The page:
Cattle breeders from around New Zealand and Australia were happy to don gumboots and oil skins and hoist umbrellas for a farm walk in Woodville last Thursday.

The visitors were taking part in the New Zealand red poll cattle breeders farm tour at Athol and Betty Sowry's Athbey property on Valley Rd, one of five farm walks on this year's tour. And the 53mm of rain overnight Wednesday was the icing on the cake for the couple as they showed off their small red poll herd.

The Sowry's have 37 registered red polls in their herd of 130 cattle, 50 of them red polls, running on 40 hectares.

Twenty-month-old red poll bulls from Athol and Betty Sowry's Athbey herd at Valley Rd, Woodville were on show for cattle breeders last Thursday morning. The bulls average 500kg.
Twenty-month-old red poll bulls from Athol and Betty Sowry's Athbey herd at Valley Rd, Woodville were on show for cattle breeders last Thursday morning. The bulls average 500kg.

"They're the most docile of breeds and ideal for lifestylers and at the end of their life you get a useable carcass," Mr Sowry said. "I've held a flame for red polls for 50 years, ever since I went to Feilding Agricultural High School along with quite a few others from Dannevirke."

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While not the most prolific cattle, members of the New Zealand Red Poll Cattle Breeders Association are adamant there's plenty of good reasons to farm the breed.

"They're medium sized, that's the beauty of them. They don't pug the paddocks up," Mr Sowry said.

Kelvin Lane runs red polls at Pongaroa and Shannon and said taking part in the tour complements what he does on his properties.

"Originally there were a lot of red poll cattle around Dannevirke, but after the war, the Government's Rural Bank's influence saw a push to black cattle," he said.

Australian Doug D'Oliver from Victoria is a fan of red polls, having bred them for 12 years at his St Cerry stud.

"I'm taken by the temperament of red polls and their ability to milk, although I breed them for their meat," he told the Dannevirke News. "I thought they were the cattle to go with, although 40 years ago I had poll herefords and then Angus, but after an incident with an Angus, I knew red polls were for me. I grow my calves to two-year-olds and then sell them on. I only grass feed with hay in the winter. It's the best way to utilise grass and it's cheap."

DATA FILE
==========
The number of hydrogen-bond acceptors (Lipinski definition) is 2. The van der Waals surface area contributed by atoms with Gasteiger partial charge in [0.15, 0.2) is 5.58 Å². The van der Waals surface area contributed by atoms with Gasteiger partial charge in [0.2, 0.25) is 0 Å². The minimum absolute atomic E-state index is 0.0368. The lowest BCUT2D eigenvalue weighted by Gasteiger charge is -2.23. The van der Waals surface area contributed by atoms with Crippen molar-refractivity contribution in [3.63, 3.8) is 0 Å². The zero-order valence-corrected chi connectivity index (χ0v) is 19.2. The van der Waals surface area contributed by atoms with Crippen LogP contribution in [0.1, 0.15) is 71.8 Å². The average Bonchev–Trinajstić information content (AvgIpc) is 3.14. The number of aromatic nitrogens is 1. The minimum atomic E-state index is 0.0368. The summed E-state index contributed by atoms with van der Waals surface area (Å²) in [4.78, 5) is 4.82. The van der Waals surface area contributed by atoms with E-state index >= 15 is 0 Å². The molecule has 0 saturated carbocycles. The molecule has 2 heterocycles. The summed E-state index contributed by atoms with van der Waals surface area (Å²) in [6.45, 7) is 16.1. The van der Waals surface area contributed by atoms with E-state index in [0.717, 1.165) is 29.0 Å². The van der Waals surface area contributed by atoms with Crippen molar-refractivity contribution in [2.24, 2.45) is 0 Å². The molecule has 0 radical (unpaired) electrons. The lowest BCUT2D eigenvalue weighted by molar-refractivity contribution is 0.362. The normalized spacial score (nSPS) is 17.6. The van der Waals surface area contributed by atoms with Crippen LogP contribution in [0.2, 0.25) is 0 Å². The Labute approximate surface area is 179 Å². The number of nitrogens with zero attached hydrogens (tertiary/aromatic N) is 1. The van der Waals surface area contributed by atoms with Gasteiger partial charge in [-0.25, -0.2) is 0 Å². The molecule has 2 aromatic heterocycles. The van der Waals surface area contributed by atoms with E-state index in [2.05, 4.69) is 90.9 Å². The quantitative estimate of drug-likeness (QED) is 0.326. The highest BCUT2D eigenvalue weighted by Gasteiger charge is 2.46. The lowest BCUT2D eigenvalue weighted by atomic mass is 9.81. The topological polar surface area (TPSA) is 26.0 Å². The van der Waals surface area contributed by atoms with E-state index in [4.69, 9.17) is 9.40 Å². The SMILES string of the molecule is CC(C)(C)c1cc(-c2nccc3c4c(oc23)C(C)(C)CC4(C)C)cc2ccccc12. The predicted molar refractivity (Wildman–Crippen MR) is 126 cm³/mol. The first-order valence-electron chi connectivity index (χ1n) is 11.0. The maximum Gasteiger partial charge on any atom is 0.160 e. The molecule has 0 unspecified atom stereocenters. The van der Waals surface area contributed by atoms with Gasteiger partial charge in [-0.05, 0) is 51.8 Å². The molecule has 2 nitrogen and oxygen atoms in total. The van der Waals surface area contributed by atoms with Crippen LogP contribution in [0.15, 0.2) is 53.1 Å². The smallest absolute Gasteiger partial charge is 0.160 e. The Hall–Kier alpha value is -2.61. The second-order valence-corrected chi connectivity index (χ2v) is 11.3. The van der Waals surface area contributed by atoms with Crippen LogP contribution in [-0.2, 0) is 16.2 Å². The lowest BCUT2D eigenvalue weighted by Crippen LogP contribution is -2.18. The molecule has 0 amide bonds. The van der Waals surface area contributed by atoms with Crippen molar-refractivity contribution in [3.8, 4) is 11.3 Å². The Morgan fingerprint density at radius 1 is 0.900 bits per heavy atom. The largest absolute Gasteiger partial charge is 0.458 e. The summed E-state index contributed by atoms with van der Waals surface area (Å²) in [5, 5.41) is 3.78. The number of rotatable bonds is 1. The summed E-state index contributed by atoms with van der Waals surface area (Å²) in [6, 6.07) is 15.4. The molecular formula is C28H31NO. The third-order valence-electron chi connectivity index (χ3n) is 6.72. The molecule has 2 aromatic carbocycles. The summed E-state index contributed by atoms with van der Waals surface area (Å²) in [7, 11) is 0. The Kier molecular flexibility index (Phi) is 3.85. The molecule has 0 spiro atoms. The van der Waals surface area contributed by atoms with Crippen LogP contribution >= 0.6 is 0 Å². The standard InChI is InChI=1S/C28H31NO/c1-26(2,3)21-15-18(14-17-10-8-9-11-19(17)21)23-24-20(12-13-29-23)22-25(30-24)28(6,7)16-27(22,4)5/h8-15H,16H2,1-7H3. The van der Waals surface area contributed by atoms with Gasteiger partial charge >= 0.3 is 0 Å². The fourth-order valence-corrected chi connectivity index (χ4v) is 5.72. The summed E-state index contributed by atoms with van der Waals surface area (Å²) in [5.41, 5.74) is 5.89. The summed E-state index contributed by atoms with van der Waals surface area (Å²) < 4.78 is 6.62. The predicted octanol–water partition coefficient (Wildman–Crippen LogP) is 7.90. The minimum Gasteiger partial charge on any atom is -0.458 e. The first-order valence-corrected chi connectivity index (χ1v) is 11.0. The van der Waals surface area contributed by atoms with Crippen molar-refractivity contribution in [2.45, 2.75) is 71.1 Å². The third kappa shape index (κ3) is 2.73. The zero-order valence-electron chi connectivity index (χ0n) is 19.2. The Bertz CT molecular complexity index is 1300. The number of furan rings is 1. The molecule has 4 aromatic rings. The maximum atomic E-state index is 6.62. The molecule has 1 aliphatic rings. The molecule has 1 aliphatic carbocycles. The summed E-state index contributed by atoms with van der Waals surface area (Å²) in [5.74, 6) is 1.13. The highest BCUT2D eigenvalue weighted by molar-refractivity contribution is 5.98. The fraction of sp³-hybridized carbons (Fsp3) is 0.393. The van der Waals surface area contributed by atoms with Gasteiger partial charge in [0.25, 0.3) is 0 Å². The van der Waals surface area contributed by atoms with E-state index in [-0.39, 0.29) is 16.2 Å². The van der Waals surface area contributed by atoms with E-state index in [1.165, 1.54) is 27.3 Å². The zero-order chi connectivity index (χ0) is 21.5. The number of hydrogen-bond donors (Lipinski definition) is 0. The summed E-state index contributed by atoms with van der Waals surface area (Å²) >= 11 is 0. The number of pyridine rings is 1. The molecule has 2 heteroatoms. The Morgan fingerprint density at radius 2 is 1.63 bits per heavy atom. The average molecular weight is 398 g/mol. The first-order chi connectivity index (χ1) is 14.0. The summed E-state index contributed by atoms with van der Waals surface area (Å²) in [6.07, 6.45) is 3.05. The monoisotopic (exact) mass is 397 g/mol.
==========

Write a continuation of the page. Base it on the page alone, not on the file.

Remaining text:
Mr D'Oliver said he's got little time for Angus cattle after being charged and knocked down by one 10 years ago.

The New Zealand farm tours and annual general meeting of the association in Masterton was a wonderful opportunity to catch up with breeders, he said.

"I was here two years ago and enjoyed it so much I had to return. I'm always learning. It's interesting to see new ways of doing things and New Zealanders have a great reputation in farming, especially in dairy farming."

Graeme Evans of Masterton, the president of the New Zealand Red Poll Cattle Breeders Association, said there was a good turnout for the three-day event.

"We've 22 active breeders around from Kaitaia to Bluff as well as associate members," he said.

Peter Fleming, one of the patrons of the association, grew up on the Taitapu property of Sir Heaton Rhodes, the man who brought the red poll cattle to New Zealand in 1898.

"My father, Maurice, was manager for Heaton Rhodes for 30 years and growing up with red polls means I'm biased towards the breed," he said. "I was also secretary of the association for 30 years."

Red poll meat is relatively low-fat, with a high commercial value and Mr Sowry supplies Affco's Land Meats exclusively, selling through Keith Fergus.

"The meat schedule is on the rise and I try to supply them on the shoulder of the season," Mr Sowry said. "It's good for Affco and good for Betty and I as we get a premium. Because I'm loyal to Affco they look after me and I've a great relationship with Keith (Fergus)."

It's almost time for the first draft of cattle to the works from the Sowry property with some good looking red polls leading the way.